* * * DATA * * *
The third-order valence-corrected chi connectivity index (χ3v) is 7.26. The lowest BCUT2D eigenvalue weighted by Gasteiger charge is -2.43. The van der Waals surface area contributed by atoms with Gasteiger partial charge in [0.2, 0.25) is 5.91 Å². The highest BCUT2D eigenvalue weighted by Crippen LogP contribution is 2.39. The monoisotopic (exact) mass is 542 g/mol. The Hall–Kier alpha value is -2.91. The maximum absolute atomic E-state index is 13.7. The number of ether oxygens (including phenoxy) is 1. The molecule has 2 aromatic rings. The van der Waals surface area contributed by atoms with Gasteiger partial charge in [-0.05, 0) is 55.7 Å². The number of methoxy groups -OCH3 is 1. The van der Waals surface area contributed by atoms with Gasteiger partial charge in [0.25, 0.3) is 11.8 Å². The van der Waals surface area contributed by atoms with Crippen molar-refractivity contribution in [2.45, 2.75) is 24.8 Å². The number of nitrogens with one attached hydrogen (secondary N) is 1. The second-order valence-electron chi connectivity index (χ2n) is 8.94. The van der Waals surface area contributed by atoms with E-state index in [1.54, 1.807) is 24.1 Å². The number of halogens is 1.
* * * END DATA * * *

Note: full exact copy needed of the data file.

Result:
The third-order valence-corrected chi connectivity index (χ3v) is 7.26. The lowest BCUT2D eigenvalue weighted by Gasteiger charge is -2.43. The van der Waals surface area contributed by atoms with Gasteiger partial charge in [0.2, 0.25) is 5.91 Å². The highest BCUT2D eigenvalue weighted by Crippen LogP contribution is 2.39. The monoisotopic (exact) mass is 542 g/mol. The Hall–Kier alpha value is -2.91. The maximum absolute atomic E-state index is 13.7. The number of ether oxygens (including phenoxy) is 1. The molecule has 2 aromatic rings. The van der Waals surface area contributed by atoms with Gasteiger partial charge in [-0.05, 0) is 55.7 Å². The number of methoxy groups -OCH3 is 1. The van der Waals surface area contributed by atoms with Gasteiger partial charge in [0.25, 0.3) is 11.8 Å². The van der Waals surface area contributed by atoms with Crippen molar-refractivity contribution in [2.45, 2.75) is 24.8 Å². The number of nitrogens with one attached hydrogen (secondary N) is 1. The second-order valence-electron chi connectivity index (χ2n) is 8.94. The van der Waals surface area contributed by atoms with E-state index in [1.54, 1.807) is 24.1 Å². The number of halogens is 1.